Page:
The summary index figure which is obtained by averaging the index figures for the twelve subjects does not, therefore, indicate the percentage of anything, nor does it show the percentage change from month to month. It merely gives the average of the figures obtained by the use of this questionable range-scale method.

The summary figure is obtained solely for making the Composite Plot. The theory which underlies the Composite Plot is that in business, as in the physical sciences, "action and reaction" are equal and that the summary index figure for the twelve subjects measures business

1 From the explanation which has been given of the "deficit scale " used for money rates when they rise above 5 per cent, the latter figure must have been taken as the maximum in fixing the scale. If this same plan were to be commonly followed, the scales would become entirely arbitrary, depending upon the judgment of the person who made them out.

action and reaction so accurately that we can foretell the amount of depression which will compensate for a preceding period of prosperity.

Tho the rythmic movement in trade cycles is not to be disputed, it is more than doubtful whether there is a law applicable to our ultra-complex economic life which causes an exact balancing of action and reaction. Some forces may tend to counterbalance each other at one time, and yet not at another. Furthermore there may

be long delays in the manifestations of the resultants of certain forces. And even granting that a definite law of this kind is at work, are the twelve subjects for which statistics are used by Mr. Babson so representative of all business conditions and forces that we can base hard and fast conclusions upon them? Are the statistics themselves so free from error that they can serve as exact measures? Is the method of reducing these statistics to a common basis so scientifically accurate that the final composite index number deserves confidence? It is obvious that each of these questions must be answered in the negative.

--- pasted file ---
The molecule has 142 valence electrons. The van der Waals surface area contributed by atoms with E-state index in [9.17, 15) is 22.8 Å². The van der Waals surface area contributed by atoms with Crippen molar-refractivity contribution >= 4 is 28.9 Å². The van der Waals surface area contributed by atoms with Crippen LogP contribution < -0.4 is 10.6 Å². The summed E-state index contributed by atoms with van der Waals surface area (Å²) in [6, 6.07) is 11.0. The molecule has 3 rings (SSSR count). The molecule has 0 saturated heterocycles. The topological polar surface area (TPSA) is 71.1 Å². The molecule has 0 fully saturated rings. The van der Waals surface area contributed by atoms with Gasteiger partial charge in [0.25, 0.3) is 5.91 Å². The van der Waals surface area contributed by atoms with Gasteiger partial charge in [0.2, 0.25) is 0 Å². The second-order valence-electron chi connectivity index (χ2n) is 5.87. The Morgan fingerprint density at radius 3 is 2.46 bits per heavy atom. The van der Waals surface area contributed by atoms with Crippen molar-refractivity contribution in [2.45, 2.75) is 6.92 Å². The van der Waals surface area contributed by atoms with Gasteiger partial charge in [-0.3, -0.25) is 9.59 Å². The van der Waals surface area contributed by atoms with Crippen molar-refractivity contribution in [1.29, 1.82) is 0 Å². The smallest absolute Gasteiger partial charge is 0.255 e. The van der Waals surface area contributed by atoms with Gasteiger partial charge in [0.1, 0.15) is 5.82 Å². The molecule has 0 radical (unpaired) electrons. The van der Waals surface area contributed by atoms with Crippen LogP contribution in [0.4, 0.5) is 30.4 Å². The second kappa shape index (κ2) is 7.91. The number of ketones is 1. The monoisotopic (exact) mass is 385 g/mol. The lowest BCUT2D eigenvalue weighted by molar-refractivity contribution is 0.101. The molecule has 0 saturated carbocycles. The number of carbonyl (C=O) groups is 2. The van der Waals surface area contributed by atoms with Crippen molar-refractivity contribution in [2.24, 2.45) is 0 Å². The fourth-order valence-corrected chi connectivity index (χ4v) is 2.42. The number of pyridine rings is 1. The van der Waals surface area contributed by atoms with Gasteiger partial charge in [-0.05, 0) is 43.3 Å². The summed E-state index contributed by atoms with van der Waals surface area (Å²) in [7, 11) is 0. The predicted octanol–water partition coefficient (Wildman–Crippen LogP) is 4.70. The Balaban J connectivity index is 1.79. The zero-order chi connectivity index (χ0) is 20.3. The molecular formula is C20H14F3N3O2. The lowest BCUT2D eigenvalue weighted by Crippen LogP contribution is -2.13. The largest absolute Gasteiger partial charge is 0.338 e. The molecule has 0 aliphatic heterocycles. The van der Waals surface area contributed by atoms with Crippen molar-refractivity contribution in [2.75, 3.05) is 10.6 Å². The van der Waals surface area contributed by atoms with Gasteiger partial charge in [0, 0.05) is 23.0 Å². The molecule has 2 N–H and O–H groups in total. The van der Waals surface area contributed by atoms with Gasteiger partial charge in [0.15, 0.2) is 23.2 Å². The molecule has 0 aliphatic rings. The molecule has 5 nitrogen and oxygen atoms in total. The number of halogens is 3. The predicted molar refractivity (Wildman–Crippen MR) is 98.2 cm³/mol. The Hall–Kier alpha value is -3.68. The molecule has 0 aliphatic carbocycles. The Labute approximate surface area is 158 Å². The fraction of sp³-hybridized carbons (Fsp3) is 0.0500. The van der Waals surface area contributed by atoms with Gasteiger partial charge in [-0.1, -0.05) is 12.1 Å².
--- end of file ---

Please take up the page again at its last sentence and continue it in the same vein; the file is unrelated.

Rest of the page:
Finally, the Composite Plot itself is to be considered. To obtain this the summary index numbers are plotted as for an ordinary graph, with the additional provision of a line of "normal growth," the X-Y line. This X-Y line is an essential part of the Composite Plot, since some of the subjects tend to show an increase from year to year in consequence of the growth of the country. If it were not for the growth of the country, the curve plotted from the index numbers would fluctuate above and below a straight line parallel to the base line. The line of "normal growth," however, must move upward in order to show a proper balance.1

1 It should be noted that for five of the twelve subjects there is no normal growth, but only fluctuations around the constant level. Money rates, for instance, do not

necessarily increase with the growth of the country.

As the summary index numbers are plotted upon the chart, a part fall above the X-Y line and a part below. There develop, consequently, a series of areas bounded by this curve for summary index numbers and by the X-Y line. These areas alternate above and below that X-Y line. Those above are positive and represent action; those below are negative and represent reaction. Since action and reaction are to be equal, the positive and negative areas must be equal. They are not regular in depth or breadth but equal only in area. For a current month this Composite Plot is assumed to show the position in which the business world is with reference to the business cycle. From this Plot, it is assumed, one can judge how much positive or negative area can be expected to develop before a change sets in. The Plot does not indicate in any way whether this development is likely to be rapid or slow, whether the "reaction" will be sharp and quick or slow and long.

Obviously the relative size of the areas above and below the X-Y line depends upon where that line is placed. When this plot was first published, the X-Y line was straight. Its direction had been determined by carrying the Plot back over several years and drawing the line of normal growth in such a way that equal positive and negative areas would be shown.

Until January, 1913, the line continued to be straight, running diagonally at an angle of about ten degrees from the horizontal. Events, however, were causing unequal areas to develop and a readjustment was necessary. Modifications in the direction of the X-Y line were introduced, causing long, irregular fluctuations. Had the direction of the line remained unaltered, the appearance of the plot at the present time would be quite different. Now the direction of the X-Y line is changed as occasion requires. To quote from an ex